||Invoking RFC-Remote Function Call or RFC-compatible functions on an SAP System from a SAS program.
||Creating, testing, and storing SAS functions and subroutines before using them in other SAS procedures.
||Provides diagnostic information to the user about the Java environment that SAS is using.
||Registering in batch mode, external functions that are written in the C or C++ programming languages.
||Specifying a filename or fileref that will contain the output of the SAS Code Analyzer and write output to the file.
||Reads XML input from a file that has a fileref and writes XML output to another file that has a fileref. The procedure PROC SOAP can run on any platform.
||The HTTP procedure invokes a Web service that issues requests.
SYS-ED's system consultant instructors average 30 years experience in information technology. We provide insights required for effective maintenance coding and web-based utilization of SAS
analytics with a variety of databases - IBM DB2, MS SQL Server, Oracle database platform, and operating system environments: IBM mainframe, MS Windows, and Red Hat Linux.
Few independent training companies have been providing SAS training longer or better than SYS-ED.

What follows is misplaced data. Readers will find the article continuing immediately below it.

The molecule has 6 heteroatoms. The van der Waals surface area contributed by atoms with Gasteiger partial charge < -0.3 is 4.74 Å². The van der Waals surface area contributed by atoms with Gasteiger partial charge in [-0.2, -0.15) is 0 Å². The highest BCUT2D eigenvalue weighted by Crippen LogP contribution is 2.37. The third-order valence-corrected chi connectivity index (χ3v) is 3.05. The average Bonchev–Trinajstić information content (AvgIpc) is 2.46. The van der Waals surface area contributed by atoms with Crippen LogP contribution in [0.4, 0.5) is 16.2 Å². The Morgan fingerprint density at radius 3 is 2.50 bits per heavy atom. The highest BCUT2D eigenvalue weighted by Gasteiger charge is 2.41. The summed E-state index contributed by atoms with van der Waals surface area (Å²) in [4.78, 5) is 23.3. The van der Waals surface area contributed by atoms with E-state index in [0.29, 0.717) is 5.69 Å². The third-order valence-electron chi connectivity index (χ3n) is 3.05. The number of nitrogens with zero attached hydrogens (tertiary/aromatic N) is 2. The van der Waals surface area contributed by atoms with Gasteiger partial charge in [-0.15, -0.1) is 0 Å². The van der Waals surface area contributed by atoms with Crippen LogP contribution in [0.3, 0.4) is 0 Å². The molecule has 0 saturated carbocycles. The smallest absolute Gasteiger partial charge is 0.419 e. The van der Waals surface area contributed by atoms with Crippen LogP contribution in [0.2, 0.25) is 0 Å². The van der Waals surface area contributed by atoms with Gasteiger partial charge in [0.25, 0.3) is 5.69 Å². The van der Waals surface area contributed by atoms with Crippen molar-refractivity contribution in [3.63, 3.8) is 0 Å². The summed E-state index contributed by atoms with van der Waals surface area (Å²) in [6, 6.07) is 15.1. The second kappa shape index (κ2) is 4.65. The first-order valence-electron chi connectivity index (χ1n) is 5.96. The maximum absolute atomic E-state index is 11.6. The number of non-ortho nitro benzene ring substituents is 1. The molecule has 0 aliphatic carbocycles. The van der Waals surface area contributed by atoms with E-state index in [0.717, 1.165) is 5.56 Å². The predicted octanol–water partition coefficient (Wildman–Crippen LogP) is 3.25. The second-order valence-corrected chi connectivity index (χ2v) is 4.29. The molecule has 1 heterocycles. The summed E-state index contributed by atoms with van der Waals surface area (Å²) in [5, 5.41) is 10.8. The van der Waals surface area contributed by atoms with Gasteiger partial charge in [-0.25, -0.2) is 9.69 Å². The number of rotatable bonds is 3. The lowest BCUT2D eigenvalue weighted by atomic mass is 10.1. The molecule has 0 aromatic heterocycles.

Qualifying a Request for SAS Training
A telephone consultation with our Director of Education is required prior to SYS-ED's accepting a SAS training assignment. As part of this process we will review the subject matter in relation to the system software
installation standards and provide a training plan in writing. Client-specific sample data, examples, and exercises are used to address query and reporting requirements with SAS software in increasingly
commercial and open source operating environments.
- How to code and utilize SAS procedures for data manipulation, information storage, information retrieval, statistical analysis, and report writing.
- How to utilize the Java client, XML Mapper, for importing and exporting XML documents to the SAS platform.
- How to use ODS: Output Delivery System for reporting, report formatting, and report delivery for: 1- Capturing data output from a Base procedure into a SAS dataset for additional processing or reporting.
2- Creating and separating datasets for a subgroup.
It is our prerogative to ensure that the employee has the prerequisite background for the training. Not everyone is allowed to enroll in a SYS-ED course.
Upon completion of a instructor-led course at the client location, it is standard policy to organize subject matter for future utilization in a web-based training infrastructure.